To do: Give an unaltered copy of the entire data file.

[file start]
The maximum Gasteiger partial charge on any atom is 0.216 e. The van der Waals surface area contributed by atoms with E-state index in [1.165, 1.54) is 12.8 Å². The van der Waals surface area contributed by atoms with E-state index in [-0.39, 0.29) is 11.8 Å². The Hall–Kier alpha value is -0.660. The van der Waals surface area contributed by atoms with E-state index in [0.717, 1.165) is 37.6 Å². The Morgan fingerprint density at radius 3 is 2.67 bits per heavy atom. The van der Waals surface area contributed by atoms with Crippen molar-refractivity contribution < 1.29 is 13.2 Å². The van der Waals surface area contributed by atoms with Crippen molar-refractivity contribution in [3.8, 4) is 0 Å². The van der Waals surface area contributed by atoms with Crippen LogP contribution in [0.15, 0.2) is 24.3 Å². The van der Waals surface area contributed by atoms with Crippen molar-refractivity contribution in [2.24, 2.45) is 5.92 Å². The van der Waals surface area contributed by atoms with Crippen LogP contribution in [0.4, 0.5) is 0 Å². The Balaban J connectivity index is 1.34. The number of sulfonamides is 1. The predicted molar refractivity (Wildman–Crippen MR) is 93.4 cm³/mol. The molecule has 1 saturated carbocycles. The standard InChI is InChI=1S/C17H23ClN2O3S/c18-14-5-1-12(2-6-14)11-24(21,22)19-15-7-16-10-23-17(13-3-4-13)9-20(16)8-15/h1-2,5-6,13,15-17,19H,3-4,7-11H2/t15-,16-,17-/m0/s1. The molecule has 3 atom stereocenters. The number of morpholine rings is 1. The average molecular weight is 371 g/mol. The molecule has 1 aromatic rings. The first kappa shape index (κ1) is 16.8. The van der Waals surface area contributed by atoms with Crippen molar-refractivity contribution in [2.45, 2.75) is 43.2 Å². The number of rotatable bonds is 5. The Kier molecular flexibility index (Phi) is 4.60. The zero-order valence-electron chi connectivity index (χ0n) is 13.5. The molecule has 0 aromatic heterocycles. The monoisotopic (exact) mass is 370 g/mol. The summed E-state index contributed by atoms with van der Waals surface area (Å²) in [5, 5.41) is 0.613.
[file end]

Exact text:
The maximum Gasteiger partial charge on any atom is 0.216 e. The van der Waals surface area contributed by atoms with E-state index in [1.165, 1.54) is 12.8 Å². The van der Waals surface area contributed by atoms with E-state index in [-0.39, 0.29) is 11.8 Å². The Hall–Kier alpha value is -0.660. The van der Waals surface area contributed by atoms with E-state index in [0.717, 1.165) is 37.6 Å². The Morgan fingerprint density at radius 3 is 2.67 bits per heavy atom. The van der Waals surface area contributed by atoms with Crippen molar-refractivity contribution < 1.29 is 13.2 Å². The van der Waals surface area contributed by atoms with Crippen molar-refractivity contribution in [3.8, 4) is 0 Å². The van der Waals surface area contributed by atoms with Crippen LogP contribution in [0.15, 0.2) is 24.3 Å². The van der Waals surface area contributed by atoms with Crippen molar-refractivity contribution in [2.24, 2.45) is 5.92 Å². The van der Waals surface area contributed by atoms with Crippen LogP contribution in [0.4, 0.5) is 0 Å². The Balaban J connectivity index is 1.34. The number of sulfonamides is 1. The predicted molar refractivity (Wildman–Crippen MR) is 93.4 cm³/mol. The molecule has 1 saturated carbocycles. The standard InChI is InChI=1S/C17H23ClN2O3S/c18-14-5-1-12(2-6-14)11-24(21,22)19-15-7-16-10-23-17(13-3-4-13)9-20(16)8-15/h1-2,5-6,13,15-17,19H,3-4,7-11H2/t15-,16-,17-/m0/s1. The molecule has 3 atom stereocenters. The number of morpholine rings is 1. The average molecular weight is 371 g/mol. The molecule has 1 aromatic rings. The first kappa shape index (κ1) is 16.8. The van der Waals surface area contributed by atoms with Crippen molar-refractivity contribution in [2.45, 2.75) is 43.2 Å². The number of rotatable bonds is 5. The Kier molecular flexibility index (Phi) is 4.60. The zero-order valence-electron chi connectivity index (χ0n) is 13.5. The molecule has 0 aromatic heterocycles. The monoisotopic (exact) mass is 370 g/mol. The summed E-state index contributed by atoms with van der Waals surface area (Å²) in [5, 5.41) is 0.613.